Let us suppose that this economically free zone frightens western imperialist powers like the United States, and so the US and similar nations enact laws to prohibit US business from conducting trade in Bitcoins. Since Bitcoin is an international currency that has no borders, it seems to me that it would be a simple matter for corporations to do business with a subsidiary in Mexico who then does business with Italy, and then transfers money to Mexico, which is then transferred back to America. There would be no way to prevent this unless all the nations of the world actively prevented this from occurring, which is clearly an unlikely scenario.
Further, if people in Italy want Coke, they could certainly get Coke from a private supplier somewhere in the world. Even if the corporate offices of Coke actively prohibited the sale of Coke in Italy by their own subsidiaries, some enterprising entrepreneur would simply buy Coke products wholesale and resell them in Italy outside of Coke’s ability to control them. And since all police would be private, Coke could not lean on any State authority to prohibit them from doing so. Obviously my Coke example applies to all industry.
From this vantage point, we can see that the spread of Bitcoin would escalate. Surrounding nations that wished to do business with the Italians would be motivated to conduct their own business in Bitcoins. We can see that Bitcoin is already spreading like wildfire among internet merchants today. Every day another merchant comes online who is willing to accept payment for goods or services in Bitcoin. How many more would be willing to do so when an entire region uses Bitcoins as their primary currency?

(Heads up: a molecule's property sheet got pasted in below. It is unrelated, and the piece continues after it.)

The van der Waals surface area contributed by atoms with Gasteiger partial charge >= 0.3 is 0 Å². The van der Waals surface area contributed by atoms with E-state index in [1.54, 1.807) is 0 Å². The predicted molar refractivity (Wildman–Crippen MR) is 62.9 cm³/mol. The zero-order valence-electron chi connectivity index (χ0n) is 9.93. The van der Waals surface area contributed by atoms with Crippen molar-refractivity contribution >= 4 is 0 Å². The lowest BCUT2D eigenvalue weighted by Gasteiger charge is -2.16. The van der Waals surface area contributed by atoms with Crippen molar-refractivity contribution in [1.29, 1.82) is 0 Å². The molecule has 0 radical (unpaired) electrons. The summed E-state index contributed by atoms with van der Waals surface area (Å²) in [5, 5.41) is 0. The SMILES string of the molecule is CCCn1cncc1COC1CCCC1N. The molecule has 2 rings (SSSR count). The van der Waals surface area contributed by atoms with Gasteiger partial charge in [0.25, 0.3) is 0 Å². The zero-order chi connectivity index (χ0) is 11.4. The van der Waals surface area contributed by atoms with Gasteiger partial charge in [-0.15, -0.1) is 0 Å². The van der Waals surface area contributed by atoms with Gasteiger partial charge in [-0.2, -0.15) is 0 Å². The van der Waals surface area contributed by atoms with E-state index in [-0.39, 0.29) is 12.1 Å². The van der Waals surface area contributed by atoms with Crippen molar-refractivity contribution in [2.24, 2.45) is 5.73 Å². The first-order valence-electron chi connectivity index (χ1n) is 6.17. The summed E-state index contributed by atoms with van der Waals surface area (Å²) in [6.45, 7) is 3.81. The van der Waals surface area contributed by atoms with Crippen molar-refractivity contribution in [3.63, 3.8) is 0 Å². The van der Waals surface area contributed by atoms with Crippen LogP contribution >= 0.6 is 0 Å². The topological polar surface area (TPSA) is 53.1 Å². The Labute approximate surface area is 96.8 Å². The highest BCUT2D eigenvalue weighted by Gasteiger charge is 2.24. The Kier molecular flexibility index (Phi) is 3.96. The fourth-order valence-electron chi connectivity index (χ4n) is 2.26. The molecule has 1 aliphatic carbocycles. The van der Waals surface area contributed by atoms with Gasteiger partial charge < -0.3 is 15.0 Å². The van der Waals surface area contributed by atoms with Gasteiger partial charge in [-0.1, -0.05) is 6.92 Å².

Consider that the value Bitcoin has today comes exclusively from people’s willingness to buy and sell products in exchange for it. The more goods and services that people are willing to exchange for it, the more value the coins will have. In other words, the more users of Bitcoins, the more they will be in demand; and hence, the more value they will have. I don’t know about you, but I would rather hold an appreciating currency that is free from inflation taxes than one that constantly loses value over time. While Bitcoin prices are volatile at the moment, the more users of the currency, the less volatility the currency will experience and the more value each coin will represent. This ultimately turns into a functional application Thiers’ Law. Good money will drive out bad money when exchange rates and taxation can not be controlled by law. Consider that inflation is a form of taxation, and that the application of legal tender laws are used to enforce taxation. With Bitcoins, taxation can be avoided entirely which renders legal tender laws pointless.
One region in the world where Bitcoins become the dominate currency would topple the fascist control grid of modern banking and violently funded nation States around the globe. It could not be contained without a coordinated global action to ban it, which is something I find highly unlikely. Even a coordinated global action by violent nation States could not ultimately keep it at bay for long. The economic incentives for trade are just too strong. Nation States could not prevent Bitcoins from being used any more than they can successfully ban the use of illicit drugs.
In the end, they would all fall.